If you’ve been following the blog for a while, you may remember the incident at school last year which resulted in his having to do a project on bullying (A backwards kind of justice from 4/17/14).  Well, time dragged on and he wasn’t getting it done, so I took his iPod away.  Lately, he has suddenly been standing on his head to get the iPod back, asking to work on the project, but I haven’t had the time to commit to helping him with the parts with which he needs help.   Today I finally caved and let him have it temporarily until I can be helpful in a few weeks  Hence his buoyancy.  And tonight he was thankful for – yep – his iPod.  I was thankful for his Auntie J who came to a few innings of his game in between a crazy schedule of things she had going.  He said “Yeah!  I totally didn’t expect to see her!  That was so cool!”

But let me get a few things accomplished here in the next few weeks and then, if he isn’t working on that project, I’ll snatch up that iPod so fast it’ll make his head swim (channeling my mother, there)!  Stay tuned….

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Posted by on September 21, 2014 in Uncategorized


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A job to look forward to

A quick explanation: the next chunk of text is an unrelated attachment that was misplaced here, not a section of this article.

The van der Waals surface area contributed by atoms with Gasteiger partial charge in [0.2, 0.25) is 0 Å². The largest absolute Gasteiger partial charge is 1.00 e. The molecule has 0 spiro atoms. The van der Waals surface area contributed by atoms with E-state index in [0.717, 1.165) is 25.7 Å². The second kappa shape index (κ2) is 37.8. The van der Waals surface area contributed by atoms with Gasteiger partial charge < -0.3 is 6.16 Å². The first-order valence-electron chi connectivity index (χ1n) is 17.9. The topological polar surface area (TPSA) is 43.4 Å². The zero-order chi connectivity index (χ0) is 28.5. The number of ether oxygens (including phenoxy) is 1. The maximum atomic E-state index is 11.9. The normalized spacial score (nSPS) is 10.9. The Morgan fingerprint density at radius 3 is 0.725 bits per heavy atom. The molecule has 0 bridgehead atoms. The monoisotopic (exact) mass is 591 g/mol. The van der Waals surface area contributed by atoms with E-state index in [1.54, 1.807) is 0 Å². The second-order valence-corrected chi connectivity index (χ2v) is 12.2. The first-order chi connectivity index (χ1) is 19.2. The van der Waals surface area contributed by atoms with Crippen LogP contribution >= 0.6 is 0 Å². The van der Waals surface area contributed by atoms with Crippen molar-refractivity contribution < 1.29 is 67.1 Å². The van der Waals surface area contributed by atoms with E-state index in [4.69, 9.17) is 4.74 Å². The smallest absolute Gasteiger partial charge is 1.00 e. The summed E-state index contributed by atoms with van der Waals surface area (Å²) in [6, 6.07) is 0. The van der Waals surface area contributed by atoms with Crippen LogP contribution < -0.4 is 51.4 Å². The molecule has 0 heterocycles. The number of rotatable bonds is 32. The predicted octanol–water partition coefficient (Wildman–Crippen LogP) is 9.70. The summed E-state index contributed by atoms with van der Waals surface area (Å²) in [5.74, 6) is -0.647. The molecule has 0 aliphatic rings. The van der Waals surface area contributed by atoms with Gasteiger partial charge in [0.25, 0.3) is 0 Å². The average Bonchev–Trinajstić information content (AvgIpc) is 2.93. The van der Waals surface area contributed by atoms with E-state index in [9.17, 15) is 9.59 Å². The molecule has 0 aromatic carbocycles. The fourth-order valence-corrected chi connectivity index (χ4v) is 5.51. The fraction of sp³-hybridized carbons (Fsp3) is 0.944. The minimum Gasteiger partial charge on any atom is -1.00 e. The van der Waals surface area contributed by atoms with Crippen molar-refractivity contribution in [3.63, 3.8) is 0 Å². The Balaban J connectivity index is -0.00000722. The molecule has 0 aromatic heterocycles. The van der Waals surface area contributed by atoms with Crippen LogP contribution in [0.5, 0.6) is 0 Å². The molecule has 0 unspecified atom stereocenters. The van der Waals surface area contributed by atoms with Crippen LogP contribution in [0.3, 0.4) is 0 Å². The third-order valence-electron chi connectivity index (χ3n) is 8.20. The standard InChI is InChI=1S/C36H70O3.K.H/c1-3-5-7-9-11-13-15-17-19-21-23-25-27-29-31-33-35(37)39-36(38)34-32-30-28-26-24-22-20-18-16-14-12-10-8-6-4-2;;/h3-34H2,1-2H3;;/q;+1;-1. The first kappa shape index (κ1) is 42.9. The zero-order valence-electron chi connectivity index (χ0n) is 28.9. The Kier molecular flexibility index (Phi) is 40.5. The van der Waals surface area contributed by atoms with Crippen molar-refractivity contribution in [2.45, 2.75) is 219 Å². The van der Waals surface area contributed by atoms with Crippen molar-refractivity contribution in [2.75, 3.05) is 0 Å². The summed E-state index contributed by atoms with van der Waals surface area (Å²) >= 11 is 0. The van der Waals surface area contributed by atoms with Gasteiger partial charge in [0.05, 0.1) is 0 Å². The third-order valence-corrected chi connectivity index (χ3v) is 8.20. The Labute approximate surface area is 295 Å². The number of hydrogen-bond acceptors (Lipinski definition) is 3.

Oh, how B loves his new headphones!  I may have to teach him sign language in order to communicate with him effectively from now on!  Last evening I noticed he was sitting backwards on the couch, listening to music, which also happened to give him an occasional glimpse of himself wearing said headphones in the reflection of the window behind the couch.  Super cute.  I suspect that he will, like last night and tonight, be thankful for quite a while at our evening chalice lighting for those things.  

I started to say that I was thankful for an evening at home, but he quickly pointed out that I had said that the night before (there are clearly different standards for him and for me).  He then slipped into chatter about middle school: about how the day flies by now (as opposed to elementary school), about the great lunches, about how much easier it is to get up than he ever thought it would be.  That reminded him that the iPod he left in his locker (thank goodness it was in the locker) would sound an alarm every five minutes from 6 to 6:30 in the morning, which is the alarm that usually gets him up.  He wondered if we should call the school and warn them.  Well, a little too late for that, but it gave us a good laugh, and reminded me to say out loud how thankful I am that he is getting up so early on his own.  He said “Yeah, I remember for all of fourth and fifth grade you practically had to drag me out of bed.  Sorry about that.  Will you get me up in the morning?”  “Sure” I replied, “That’s my job!” and I was surprised to be glad to have to do it.  

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Posted by on November 13, 2013 in Uncategorized